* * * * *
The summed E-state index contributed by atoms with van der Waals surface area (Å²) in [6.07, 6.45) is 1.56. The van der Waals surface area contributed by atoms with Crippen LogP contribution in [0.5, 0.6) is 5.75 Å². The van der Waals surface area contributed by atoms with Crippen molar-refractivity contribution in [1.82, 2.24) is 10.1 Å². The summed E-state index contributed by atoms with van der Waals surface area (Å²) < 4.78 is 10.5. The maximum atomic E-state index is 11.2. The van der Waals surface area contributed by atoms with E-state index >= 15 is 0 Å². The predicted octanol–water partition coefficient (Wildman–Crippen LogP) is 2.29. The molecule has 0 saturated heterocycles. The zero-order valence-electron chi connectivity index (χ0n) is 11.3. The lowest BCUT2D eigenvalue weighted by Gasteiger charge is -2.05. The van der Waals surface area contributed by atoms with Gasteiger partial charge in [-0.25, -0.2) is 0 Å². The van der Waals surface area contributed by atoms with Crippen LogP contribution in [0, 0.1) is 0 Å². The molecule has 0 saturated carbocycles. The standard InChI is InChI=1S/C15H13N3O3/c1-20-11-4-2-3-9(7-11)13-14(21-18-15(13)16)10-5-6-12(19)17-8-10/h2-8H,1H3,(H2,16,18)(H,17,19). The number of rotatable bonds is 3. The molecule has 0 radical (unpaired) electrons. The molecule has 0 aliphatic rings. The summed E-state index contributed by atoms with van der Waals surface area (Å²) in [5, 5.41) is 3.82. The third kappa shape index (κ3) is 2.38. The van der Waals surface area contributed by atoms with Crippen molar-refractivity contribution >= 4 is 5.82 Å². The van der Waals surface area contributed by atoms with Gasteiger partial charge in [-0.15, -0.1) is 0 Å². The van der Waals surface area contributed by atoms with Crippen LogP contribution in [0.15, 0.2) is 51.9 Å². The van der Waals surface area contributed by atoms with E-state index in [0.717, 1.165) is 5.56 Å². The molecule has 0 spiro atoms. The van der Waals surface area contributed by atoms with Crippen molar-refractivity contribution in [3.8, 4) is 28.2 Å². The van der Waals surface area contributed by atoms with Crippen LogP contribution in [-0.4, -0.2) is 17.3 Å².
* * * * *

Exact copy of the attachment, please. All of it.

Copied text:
The summed E-state index contributed by atoms with van der Waals surface area (Å²) in [6.07, 6.45) is 1.56. The van der Waals surface area contributed by atoms with Crippen LogP contribution in [0.5, 0.6) is 5.75 Å². The van der Waals surface area contributed by atoms with Crippen molar-refractivity contribution in [1.82, 2.24) is 10.1 Å². The summed E-state index contributed by atoms with van der Waals surface area (Å²) < 4.78 is 10.5. The maximum atomic E-state index is 11.2. The van der Waals surface area contributed by atoms with E-state index >= 15 is 0 Å². The predicted octanol–water partition coefficient (Wildman–Crippen LogP) is 2.29. The molecule has 0 saturated heterocycles. The zero-order valence-electron chi connectivity index (χ0n) is 11.3. The lowest BCUT2D eigenvalue weighted by Gasteiger charge is -2.05. The van der Waals surface area contributed by atoms with Gasteiger partial charge in [-0.25, -0.2) is 0 Å². The van der Waals surface area contributed by atoms with Crippen LogP contribution in [0, 0.1) is 0 Å². The molecule has 0 saturated carbocycles. The standard InChI is InChI=1S/C15H13N3O3/c1-20-11-4-2-3-9(7-11)13-14(21-18-15(13)16)10-5-6-12(19)17-8-10/h2-8H,1H3,(H2,16,18)(H,17,19). The number of rotatable bonds is 3. The molecule has 0 radical (unpaired) electrons. The molecule has 0 aliphatic rings. The summed E-state index contributed by atoms with van der Waals surface area (Å²) in [5, 5.41) is 3.82. The third kappa shape index (κ3) is 2.38. The van der Waals surface area contributed by atoms with Crippen molar-refractivity contribution >= 4 is 5.82 Å². The van der Waals surface area contributed by atoms with Gasteiger partial charge in [-0.15, -0.1) is 0 Å². The van der Waals surface area contributed by atoms with Crippen LogP contribution in [0.15, 0.2) is 51.9 Å². The van der Waals surface area contributed by atoms with E-state index in [0.717, 1.165) is 5.56 Å². The molecule has 0 spiro atoms. The van der Waals surface area contributed by atoms with Crippen molar-refractivity contribution in [3.8, 4) is 28.2 Å². The van der Waals surface area contributed by atoms with Crippen LogP contribution in [-0.4, -0.2) is 17.3 Å².